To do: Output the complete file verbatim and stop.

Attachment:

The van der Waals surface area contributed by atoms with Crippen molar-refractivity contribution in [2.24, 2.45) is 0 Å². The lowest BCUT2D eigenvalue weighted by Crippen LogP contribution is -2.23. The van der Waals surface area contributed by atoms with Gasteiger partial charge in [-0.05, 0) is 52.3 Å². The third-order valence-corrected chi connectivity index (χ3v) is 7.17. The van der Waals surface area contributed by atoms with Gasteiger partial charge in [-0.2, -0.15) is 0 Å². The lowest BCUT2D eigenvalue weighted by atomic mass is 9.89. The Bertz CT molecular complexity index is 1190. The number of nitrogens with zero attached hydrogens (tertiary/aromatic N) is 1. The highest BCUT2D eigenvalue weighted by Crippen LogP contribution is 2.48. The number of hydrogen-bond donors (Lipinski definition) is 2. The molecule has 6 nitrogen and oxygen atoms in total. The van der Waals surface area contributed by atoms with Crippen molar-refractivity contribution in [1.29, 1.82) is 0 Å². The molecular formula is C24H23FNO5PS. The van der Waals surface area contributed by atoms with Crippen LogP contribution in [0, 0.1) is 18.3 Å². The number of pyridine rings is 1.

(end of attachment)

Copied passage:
The van der Waals surface area contributed by atoms with Crippen molar-refractivity contribution in [2.24, 2.45) is 0 Å². The lowest BCUT2D eigenvalue weighted by Crippen LogP contribution is -2.23. The van der Waals surface area contributed by atoms with Gasteiger partial charge in [-0.05, 0) is 52.3 Å². The third-order valence-corrected chi connectivity index (χ3v) is 7.17. The van der Waals surface area contributed by atoms with Gasteiger partial charge in [-0.2, -0.15) is 0 Å². The lowest BCUT2D eigenvalue weighted by atomic mass is 9.89. The Bertz CT molecular complexity index is 1190. The number of nitrogens with zero attached hydrogens (tertiary/aromatic N) is 1. The highest BCUT2D eigenvalue weighted by Crippen LogP contribution is 2.48. The number of hydrogen-bond donors (Lipinski definition) is 2. The molecule has 6 nitrogen and oxygen atoms in total. The van der Waals surface area contributed by atoms with Crippen molar-refractivity contribution in [1.29, 1.82) is 0 Å². The molecular formula is C24H23FNO5PS. The van der Waals surface area contributed by atoms with Crippen LogP contribution in [0, 0.1) is 18.3 Å². The number of pyridine rings is 1.